Pre-Trial Test Analysis Essay Example

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Pre-Trial Test Analysis

Relationship between the purpose and the content

The purpose of the pre-trial test was to ensure that the learners acquire the necessary skills needed to enable them to construct future classroom tests, which would test the linguistic competence exhibited by learners in regards to language and grammar proficiency, as well as the four language skills. On the other hand, the content of the test included five sections which were designed to achieve this aim. They included reading, listening, grammar, writing and speaking tests. As such, the content aimed at evaluating their competence levels in the four language skills, all the while ensuring that the learners grasped the writing concepts needed to construct similar tests in future. This shows that the content of the test was well designed to help the learners achieve its purpose.

Suitability of the content and level of the test for the test takers

The content was sourced from real-life scenarios applicable to both the native and non-native speaker. In addition, the instructions were clear and concise, which eliminated the chances of misunderstanding. This was further facilitated by the inclusion of graphical aids (videos and pictures) within the content. As regarding to the level of the test, the content was not suitable for the age group of the subjects but could easily apply in their experience. As such, both the content and the test level were suitable for the intended subject.

Adjustments made to the test

Since the test was originally, designed for younger subjects, minor changes had to be made to counter the subjectivity of the subjects. This was due to the fact that at their age, they were more subjective about the English language (in regards to historical interpretations). However, accent and dialect (Irish and Patois respectively) were used to reflect on the specifications required by the test. This adjustment was made to facilitate objectivism in the subjects’ articulations.

Administration arrangement

The administration arrangement was successful because the quality of individual test items was very distinctive and clear. The subjects to be addressed were sourced from universal themes that applied to the experiences had by the tested subjects.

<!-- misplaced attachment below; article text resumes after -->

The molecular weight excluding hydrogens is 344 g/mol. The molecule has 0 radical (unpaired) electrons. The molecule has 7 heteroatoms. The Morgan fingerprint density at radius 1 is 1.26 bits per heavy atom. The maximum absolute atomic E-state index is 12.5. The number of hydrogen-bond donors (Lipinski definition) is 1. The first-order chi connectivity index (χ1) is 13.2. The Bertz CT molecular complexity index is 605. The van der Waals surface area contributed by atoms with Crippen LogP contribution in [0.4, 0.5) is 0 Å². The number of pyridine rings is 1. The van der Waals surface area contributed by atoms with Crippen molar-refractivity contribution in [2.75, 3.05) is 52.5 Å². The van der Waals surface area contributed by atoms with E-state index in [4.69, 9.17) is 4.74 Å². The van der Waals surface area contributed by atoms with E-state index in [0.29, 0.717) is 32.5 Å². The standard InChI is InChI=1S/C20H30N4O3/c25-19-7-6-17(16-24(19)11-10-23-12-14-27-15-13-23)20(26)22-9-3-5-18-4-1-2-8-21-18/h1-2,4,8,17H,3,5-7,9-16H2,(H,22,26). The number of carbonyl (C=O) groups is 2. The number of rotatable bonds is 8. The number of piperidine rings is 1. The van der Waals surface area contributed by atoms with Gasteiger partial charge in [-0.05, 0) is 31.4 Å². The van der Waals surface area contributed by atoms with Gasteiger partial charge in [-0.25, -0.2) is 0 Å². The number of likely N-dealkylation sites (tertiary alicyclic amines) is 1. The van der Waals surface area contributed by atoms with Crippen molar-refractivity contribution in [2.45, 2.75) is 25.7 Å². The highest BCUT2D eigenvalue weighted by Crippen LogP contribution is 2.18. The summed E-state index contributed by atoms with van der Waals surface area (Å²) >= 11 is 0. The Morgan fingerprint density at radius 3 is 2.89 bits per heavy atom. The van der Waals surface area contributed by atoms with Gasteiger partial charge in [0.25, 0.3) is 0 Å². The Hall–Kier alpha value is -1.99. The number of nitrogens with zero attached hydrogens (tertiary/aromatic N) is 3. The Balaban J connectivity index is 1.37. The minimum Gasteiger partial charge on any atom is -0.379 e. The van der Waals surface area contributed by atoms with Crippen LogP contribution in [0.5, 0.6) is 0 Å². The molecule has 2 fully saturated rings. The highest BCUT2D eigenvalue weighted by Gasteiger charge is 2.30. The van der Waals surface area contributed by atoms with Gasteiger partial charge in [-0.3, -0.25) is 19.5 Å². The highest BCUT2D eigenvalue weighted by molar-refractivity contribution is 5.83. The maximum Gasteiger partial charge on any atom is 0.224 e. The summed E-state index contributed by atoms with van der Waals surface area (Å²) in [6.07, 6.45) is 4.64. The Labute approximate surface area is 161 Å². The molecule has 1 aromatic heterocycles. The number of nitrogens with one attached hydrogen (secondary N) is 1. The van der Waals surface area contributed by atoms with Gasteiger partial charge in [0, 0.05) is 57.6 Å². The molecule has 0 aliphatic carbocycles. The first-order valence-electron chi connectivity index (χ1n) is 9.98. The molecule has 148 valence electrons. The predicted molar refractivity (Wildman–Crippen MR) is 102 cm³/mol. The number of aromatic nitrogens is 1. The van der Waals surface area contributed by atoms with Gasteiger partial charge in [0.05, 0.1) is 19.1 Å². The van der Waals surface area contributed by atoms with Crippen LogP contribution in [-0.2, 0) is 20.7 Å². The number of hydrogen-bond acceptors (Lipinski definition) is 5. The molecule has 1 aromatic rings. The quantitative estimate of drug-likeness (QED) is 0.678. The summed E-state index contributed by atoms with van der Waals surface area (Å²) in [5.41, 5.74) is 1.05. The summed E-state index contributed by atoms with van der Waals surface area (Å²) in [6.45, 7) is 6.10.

To a large extent, the instructions were very clear and concise. However, the only problem emanated from the lexicons defining the range of vocabulary to be used. For example, the Irish subject did not fully grasp the Zulu due to his attitude. As such, he viewed the text as foreign. On the other hand, the Jamaican subject had difficulties in describing their wedding ceremony concisely owing to the fact that the required level of spoken English differed from that spoken in Jamaica. As such, no changes were made to the initial instructions because they applied to the test given.

Quality of individual test items (e.g. ambiguous or not)

The individual test items were very definite and distinctively designed to meet the aims of the test. For example, the text selected was suitably relevant for the subjects concerned as they were universal themes. The language and subject matter was not for their age groups though but could still be place in their experiences. Its authenticity was apt as most of the content was sourced from real-life and everyday lives of both the native and non-native speaker.

he degree of linguistic difficulty for both written and spoken texts was balanced as simple and short sentences rather than long complex sentences, which could make frequent use of the passive voice, were used. In addition, by providing visual support through pictures and video in the listening test, the text was easier to understand and the candidate could easily have a higher rate of success compared to when the visual support was absent. As such, the test items were not ambiguous but rather, well designed to help the learners achieve the best from the test. However, none of the items produced any problem or unexpected results. I realized that each subject had a unique way of understanding and decoding the content. This facilitated their ability to answer the questions as expected.In addition, t


The only problems that were cited included the use of vocabulary which affected the Jamaican during the speaking section and the writing section which proved to be hard for the Irish subject due to his attitude towards the Zulu. However, what they lacked in these sections was compensated in the other sections in which they showed exemplary understanding.